Energy contract planning for 2026 onwards set to start
A report to Cabinet is recommending that Liverpool City Council starts working now on its plan to buy energy from 2026 onwards, to ensure it secures a competitive deal from renewable sources.
The Council has a contract for gas and electricity until March 2025 with Crown Commercial Services. It is a Public Buying Organisation (PBO) and buys energy on behalf of organisations, including local authorities. The Council decided last year to opt for a fixed rate deal, which has delivered savings of £3.2 million against the forecast budget in 2023/24. It is recommended that this contract is also rolled over to 2025-26.
The proposal to the Cabinet meeting on Tuesday 20 February is for the Council to be given permission to assess the market for the best value and lowest risk options offered by PBOs. They have bulk purchasing power and can secure favourable rates.
The procurement work will also examine options for greener electricity to reduce the amount of C02, as part of the Council’s ambition to achieve Net Zero by 2030.
The contract also covers schools in Liverpool which have signed up to be part of the Council’s contract, as well as Mersey Fire and Rescue Service buildings.
The move has been welcomed by the Government Commissioners, who have described it as a “timely and organised approach”.
Deputy Council Leader and Cabinet Member for Finance and Resources, Councillor Ruth Bennett, said: “This forward planning is all part of the Council’s improvement journey, making sure we give ourselves the time and space to make considered decisions, so we get the best value for residents and partners.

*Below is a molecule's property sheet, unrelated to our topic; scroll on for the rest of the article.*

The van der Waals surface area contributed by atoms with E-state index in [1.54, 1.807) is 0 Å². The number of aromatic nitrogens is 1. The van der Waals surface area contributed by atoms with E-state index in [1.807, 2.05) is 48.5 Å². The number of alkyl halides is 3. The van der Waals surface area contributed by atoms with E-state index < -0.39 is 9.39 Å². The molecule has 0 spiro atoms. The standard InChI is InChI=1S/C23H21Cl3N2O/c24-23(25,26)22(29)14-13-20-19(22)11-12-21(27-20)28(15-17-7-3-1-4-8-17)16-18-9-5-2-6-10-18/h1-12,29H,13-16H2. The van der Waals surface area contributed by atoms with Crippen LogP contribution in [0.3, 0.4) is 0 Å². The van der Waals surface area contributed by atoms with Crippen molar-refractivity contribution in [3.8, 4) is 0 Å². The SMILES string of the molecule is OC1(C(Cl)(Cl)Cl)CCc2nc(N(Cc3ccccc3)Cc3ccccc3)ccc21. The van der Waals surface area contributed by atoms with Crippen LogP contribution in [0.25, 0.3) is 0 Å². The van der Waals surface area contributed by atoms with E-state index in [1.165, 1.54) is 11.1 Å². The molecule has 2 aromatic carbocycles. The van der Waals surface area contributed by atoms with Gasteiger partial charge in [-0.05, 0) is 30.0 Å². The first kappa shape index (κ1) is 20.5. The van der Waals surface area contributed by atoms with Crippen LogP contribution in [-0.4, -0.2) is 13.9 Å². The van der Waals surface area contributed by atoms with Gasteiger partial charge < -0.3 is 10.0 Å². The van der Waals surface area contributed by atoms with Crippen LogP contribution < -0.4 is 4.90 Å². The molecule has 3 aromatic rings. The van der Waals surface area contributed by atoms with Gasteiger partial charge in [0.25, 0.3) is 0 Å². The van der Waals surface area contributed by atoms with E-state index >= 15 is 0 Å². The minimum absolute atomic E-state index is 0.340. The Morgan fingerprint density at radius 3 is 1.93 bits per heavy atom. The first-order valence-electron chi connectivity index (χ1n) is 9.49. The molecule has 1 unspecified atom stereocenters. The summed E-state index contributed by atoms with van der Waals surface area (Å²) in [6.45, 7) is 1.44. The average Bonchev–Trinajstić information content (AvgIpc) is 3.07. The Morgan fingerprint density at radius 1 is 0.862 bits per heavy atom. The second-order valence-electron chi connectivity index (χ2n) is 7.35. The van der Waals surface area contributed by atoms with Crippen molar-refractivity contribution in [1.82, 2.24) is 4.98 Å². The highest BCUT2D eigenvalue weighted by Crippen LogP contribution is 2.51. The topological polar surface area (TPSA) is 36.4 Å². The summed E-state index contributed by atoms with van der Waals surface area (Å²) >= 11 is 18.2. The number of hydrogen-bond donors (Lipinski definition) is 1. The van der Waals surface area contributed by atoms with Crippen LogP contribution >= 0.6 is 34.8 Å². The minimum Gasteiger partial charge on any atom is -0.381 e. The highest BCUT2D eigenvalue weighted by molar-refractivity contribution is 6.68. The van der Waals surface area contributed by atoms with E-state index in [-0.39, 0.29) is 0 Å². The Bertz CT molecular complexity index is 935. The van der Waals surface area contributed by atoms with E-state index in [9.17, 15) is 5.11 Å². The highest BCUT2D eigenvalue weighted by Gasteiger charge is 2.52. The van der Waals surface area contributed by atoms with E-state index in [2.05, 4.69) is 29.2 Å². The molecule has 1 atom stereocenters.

“We have already made significant savings over the last year thanks to the prudent decision to lock into a fixed rate deal in 2023.
“This is an opportunity to take a good look at the market and weigh up the opportunities and risks, before making a decision on our options for 2026 onwards.”
Councillor Nick Small, Cabinet Member for Growth and Economy, said: “Reducing energy consumption in our buildings and securing power from renewable sources is key to the Council achieving Net Zero by 2030, helping tackle the climate emergency.
“I very much welcome this planned approach to renewing our energy contracts to put us in the strongest possible position to deliver on our commitments and make sure we get good value for residents.”